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Thread: Inkjet B&W compared to traditional B&W?

  1. #1

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    Inkjet B&W compared to traditional B&W?

    A friend brought over some inkjet B&W prints for me to look at. He used three papers that are currently touted as 'the answer to fibre B&W'. I then took the original B&W negs (8x10 and 7x17) and made contact prints on Forte Polygrade V, Azo and hand coated pt/pd using platinotype paper.

    No contest. The real thing looks nicer, sharper, cleaner and doesn't exhibit off axis viewing problems.

    The digital printing looks really good on all three but definately not the equivalent of real B&W prints on silver papers. The pt/pd is a wash visually as the digital looks so much like the original as to be easily confused with each other. The silver prints put side by side with the digital prints(on all 3 digital B&W papers) are much nicer. Sharper and cleaner looking to my eye.(and 7 other photogs eye in a blind comparison where they didn't know which was which until after they wrote down their impressions).

    Inkjet printing is getting better. The prints he brought over were also printed on the newest Canon and HPZ31oo printers in addition to the Epson 2400 and 3800 he used for his prints. Same result. Really good work from the inkjets but when displayed side by side with the real thing, just did not stack up yet.

  2. #2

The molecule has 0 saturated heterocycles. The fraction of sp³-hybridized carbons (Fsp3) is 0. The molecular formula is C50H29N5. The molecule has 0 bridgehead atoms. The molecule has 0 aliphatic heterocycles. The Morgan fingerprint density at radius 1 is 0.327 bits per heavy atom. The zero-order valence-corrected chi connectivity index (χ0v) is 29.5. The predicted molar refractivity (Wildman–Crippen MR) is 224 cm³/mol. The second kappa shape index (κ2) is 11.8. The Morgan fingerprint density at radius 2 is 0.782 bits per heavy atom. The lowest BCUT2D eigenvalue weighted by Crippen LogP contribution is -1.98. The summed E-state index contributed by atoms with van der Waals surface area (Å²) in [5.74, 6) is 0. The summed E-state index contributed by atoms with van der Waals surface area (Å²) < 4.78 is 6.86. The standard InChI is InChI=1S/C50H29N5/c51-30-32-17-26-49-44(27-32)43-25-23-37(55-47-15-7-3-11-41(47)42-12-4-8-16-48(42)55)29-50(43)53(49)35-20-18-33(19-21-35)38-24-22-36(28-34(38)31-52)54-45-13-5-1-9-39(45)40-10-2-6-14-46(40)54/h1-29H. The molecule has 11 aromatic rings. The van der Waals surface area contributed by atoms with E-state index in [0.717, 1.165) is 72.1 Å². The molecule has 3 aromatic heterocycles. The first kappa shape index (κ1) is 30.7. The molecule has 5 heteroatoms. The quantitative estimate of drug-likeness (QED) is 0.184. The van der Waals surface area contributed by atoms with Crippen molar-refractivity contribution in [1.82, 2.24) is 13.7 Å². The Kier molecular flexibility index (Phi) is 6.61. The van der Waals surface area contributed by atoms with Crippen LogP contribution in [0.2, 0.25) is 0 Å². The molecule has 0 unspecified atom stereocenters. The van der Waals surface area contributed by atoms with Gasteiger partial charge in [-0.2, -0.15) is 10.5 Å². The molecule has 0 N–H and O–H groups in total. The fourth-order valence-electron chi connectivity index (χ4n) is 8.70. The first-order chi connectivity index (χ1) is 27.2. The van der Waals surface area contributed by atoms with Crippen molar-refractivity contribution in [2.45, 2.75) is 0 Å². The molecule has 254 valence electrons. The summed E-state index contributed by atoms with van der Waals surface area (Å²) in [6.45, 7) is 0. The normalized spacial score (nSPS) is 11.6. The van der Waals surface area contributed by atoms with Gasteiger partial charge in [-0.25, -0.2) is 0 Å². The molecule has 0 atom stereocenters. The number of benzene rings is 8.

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    Re: Inkjet B&W compared to traditional B&W?

    Were you surprised? A more realistic comparison might have been the enlargement of a 4 X 5 by 4X, rather than an 8 X 10 contact print.

    After about 50 years of printing B&W in a darkroom, I made the change to digital printing about 10 years ago and now print with an Epson 7800 on the newest Crane and Hahnemuhle papers. Working with scanned 35mm, 120 and 4 X 5 film, I'm more pleased with the current prints than I've ever been in the past.

    When you compare a contact print with an enlargement (even the "real thing,") there's bound to be a difference in all the qualities you mention, so don't rush to judgment based on your limited experiment. The best inkjet prints really do "stack up" when viewed realistically.

  3. #3

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    Re: Inkjet B&W compared to traditional B&W?

    Quote Originally Posted by Mahonri View Post
    He used three papers that are currently touted as 'the answer to fibre B&W'.
    Which papers are you referring to?

    Don Bryant

  4. #4

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    Re: Inkjet B&W compared to traditional B&W?

    First off, the issue of contact printing has already been mentioned. After having been through this before, inkjet and silver prints are two different mediums. They look different. There is a look to the silver print that the inkjet can't recreate. For inkjet, you can obtain deeper blacks and more control down to the pixel level. As well, control over the mid tones is better on the inkjet.

    That said, this is the same as the digital vs film stuff. Even if digital capture matches or exceeds that of the film used in the comparison, they will look different. I enjoy playing with these differences.

  5. #5
    Resident Heretic
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    Re: Inkjet B&W compared to traditional B&W?

    As has been said many times before, inkjet prints ain't wanna-be silver gelatin prints. Inkjet is it's own media with its own look and feel.

    Search the archives here. This "discussion" has been beaten to death, over and over again. Repeating it serves no useful purpose.

    Bruce Watson